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belgian beauty

Coming from the European country famed for its stupendously delicious chocolates, its awesome culinary capabilities and some of the dreariest weather conditions of almost anywhere, one Impreza owner shares his loves and hassles with you, the British Subaru fan, with Iain Robertson acting as a language conduit.


anguage can be such a drag. When a near- European neighbour lacks so much confidence while speaking English that he was reluctant to converse

at all, I know it made him feel better, as I explained very carefully that my command of Flemish (the Dutch-related tongue used mainly in the northern part of Belgium), apart from ‘Dank u wel’ (‘Thank you’), was and is totally non-existent.

The daft thing is that he speaks better English than I can German and I am near-fluent in that one. I have

already made a note to diary: ‘LEARN ANOTHER LANGUAGE before it’s too late!’. My New Year’s resolution was to quit smoking, which, apart from the odd ‘gasper’, I appear to be managing quite well, although I still need to drop into Alcoholics Anonymous parlance of ‘I am a drinker/smoker’ from time to time. It is not too late to add the language resolution to my admittedly small list of aberrations to be corrected. Anyway, Kevin Van Dooren was my target. A 23 years old Kart Instructor from Antwerp, he is a young man, whom had long hankered after a JDM

product. It could have been an Evo, or a hot Nissan, perhaps even a Supra, or a Civic. He was unfussy but JDM it had to be.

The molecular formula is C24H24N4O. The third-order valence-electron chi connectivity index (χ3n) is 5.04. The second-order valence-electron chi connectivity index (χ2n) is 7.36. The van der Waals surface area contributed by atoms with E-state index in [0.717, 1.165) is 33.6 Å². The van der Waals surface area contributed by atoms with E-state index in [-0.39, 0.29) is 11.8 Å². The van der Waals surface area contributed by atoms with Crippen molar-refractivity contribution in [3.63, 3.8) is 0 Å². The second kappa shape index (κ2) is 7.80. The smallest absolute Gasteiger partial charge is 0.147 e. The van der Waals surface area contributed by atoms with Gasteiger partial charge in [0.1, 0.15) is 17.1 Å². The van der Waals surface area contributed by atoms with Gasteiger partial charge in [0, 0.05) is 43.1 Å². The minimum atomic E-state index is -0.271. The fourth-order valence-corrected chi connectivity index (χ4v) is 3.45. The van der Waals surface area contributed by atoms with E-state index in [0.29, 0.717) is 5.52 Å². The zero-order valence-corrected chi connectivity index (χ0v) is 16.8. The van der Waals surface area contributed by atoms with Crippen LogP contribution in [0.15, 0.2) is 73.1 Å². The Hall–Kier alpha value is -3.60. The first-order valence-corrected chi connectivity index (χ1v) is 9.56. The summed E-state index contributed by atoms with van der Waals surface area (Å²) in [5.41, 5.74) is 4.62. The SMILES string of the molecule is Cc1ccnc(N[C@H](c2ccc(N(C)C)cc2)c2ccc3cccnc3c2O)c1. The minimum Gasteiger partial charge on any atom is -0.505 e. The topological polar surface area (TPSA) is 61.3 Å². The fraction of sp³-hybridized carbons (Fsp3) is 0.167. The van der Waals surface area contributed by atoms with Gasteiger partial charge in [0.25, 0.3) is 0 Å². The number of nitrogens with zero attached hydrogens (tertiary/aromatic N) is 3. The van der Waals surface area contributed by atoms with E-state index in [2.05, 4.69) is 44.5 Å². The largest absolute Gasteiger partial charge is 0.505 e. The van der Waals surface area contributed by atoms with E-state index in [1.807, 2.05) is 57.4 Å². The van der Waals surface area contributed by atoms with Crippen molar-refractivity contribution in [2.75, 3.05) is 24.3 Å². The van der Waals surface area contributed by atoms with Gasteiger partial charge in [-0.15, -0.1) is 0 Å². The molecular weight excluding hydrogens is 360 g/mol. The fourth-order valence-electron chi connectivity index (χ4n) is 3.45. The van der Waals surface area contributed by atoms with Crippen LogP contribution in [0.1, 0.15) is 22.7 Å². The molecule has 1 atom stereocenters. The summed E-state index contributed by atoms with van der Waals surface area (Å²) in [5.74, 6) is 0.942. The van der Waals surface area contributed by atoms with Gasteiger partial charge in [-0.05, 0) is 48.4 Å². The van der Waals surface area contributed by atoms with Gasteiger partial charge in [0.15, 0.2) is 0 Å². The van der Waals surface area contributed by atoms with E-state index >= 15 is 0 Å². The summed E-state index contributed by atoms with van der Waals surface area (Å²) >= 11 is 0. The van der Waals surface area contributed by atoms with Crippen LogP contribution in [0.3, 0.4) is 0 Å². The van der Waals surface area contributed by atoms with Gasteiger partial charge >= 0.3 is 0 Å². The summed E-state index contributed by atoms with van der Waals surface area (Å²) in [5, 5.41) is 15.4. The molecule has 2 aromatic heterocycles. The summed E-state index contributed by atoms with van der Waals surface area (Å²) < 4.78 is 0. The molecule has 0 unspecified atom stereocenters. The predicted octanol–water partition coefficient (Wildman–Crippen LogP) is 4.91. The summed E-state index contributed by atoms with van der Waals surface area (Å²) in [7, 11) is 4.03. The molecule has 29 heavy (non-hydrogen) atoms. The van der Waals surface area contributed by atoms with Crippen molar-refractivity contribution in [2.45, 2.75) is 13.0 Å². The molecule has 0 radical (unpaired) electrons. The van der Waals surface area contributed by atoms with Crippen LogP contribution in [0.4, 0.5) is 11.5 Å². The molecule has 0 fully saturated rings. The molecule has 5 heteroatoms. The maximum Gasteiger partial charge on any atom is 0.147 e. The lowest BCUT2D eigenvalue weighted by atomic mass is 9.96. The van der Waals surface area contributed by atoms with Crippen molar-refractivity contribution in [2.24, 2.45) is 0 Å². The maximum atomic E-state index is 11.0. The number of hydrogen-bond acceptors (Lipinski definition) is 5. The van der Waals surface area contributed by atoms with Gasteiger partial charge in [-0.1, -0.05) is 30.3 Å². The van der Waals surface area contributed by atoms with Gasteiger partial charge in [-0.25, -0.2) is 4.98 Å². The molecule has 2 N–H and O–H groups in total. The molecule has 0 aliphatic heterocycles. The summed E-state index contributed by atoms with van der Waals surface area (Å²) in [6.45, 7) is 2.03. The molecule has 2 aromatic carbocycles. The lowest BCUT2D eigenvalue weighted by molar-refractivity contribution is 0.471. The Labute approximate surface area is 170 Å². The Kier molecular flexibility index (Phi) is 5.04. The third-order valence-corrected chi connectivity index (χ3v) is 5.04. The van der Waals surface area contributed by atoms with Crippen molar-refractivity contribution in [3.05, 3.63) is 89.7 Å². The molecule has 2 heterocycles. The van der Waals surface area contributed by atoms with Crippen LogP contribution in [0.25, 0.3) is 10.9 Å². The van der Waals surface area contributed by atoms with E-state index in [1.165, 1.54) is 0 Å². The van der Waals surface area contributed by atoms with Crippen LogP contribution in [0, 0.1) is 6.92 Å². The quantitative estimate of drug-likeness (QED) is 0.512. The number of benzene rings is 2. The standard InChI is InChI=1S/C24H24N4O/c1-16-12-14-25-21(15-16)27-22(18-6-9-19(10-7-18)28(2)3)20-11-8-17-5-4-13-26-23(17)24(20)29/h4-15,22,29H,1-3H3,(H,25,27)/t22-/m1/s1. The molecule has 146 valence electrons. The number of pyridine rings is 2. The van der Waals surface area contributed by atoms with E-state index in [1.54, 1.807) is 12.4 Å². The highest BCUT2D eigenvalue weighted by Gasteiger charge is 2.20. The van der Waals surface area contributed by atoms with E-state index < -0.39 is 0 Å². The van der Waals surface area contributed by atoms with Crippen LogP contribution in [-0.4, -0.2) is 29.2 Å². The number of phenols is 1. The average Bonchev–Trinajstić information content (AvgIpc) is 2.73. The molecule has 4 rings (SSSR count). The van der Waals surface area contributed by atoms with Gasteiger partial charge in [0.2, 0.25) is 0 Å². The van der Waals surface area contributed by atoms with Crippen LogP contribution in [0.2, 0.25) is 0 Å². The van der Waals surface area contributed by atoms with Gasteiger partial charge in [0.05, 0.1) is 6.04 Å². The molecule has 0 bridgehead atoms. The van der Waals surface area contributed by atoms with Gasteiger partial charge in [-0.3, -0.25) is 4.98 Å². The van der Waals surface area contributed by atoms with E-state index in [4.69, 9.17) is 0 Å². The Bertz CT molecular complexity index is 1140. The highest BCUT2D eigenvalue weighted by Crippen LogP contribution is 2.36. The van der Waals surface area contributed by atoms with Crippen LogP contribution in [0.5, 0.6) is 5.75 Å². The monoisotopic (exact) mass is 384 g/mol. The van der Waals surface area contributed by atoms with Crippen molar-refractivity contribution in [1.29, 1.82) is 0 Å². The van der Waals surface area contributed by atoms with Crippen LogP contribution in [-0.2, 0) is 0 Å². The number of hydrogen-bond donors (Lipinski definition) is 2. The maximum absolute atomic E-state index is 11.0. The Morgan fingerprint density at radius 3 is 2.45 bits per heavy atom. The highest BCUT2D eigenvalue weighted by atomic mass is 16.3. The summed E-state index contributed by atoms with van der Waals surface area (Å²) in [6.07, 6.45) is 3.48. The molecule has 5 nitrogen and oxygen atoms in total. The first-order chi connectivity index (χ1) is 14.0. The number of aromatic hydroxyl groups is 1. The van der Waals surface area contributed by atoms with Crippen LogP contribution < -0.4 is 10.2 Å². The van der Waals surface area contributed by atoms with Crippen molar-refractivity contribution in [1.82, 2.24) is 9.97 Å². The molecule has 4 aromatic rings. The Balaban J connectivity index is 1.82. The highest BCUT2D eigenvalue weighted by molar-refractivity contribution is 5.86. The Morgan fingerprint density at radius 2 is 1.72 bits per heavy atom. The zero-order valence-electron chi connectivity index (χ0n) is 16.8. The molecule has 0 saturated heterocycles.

“My dream car would be a Skyline R34 GTR, I think,” regaled Kevin down a remarkably clear telephone line, “although that is a very tough question. Almost every nicely tuned JDM car can seduce me. It actually started for me, when I was a kid, while playing video games, I was always picking out the Subarus and the Evos. When me and my dad watched the WRC on the TV, I was looking at the Subarus and the Evos, always dreaming about

standing close to one or maybe, if I was really lucky, getting a ride in a real one. Almost ten years later, I have an example myself, in my garage. So, it’s a kind of childhood dream that came true for me and the passion for the car and the entire Japanese tuner scene just got more involved.”


As you may be aware, most of the sometimes senseless legislation that lands on our shores, to be filtered down to us, via our parliament, stems from Europe. To be more specific, it originates in Belgium, in fact, from

Brussels, the home of the European Parliament and a bigger gravy train scarcely exists anywhere else, with the notable exception of perhaps Italy (is that not correct, Senor Silvio Berlusconi?). To hear Kevin recite his tales of woe, en route to investing in a Subaru might be enough to make lesser mortals weep. “We have an MoT Test in Belgium,” he stated, “which is much the same as the one you have in your country. However, when you realise how few modifications are even allowed to slip through, you would begin to wonder why anyone living here would want to

own a Japanese car.

“For sure, the Impreza, let alone Evolution, Skyline and even Type-R Civic, would not be such a rarity in Belgium, if we could have braided brake lines, large disc kits, front splitters and most things produced from carbon fibre. When we attend our annual test process, there can be no un-catted vehicles presented. If they do not meet any aspect of the stringent rules, the car will be considered to have failed and rendered ‘unroadworthy’, which means that you would not be allowed to drive it home. Collecting it on a trailer would be all.”

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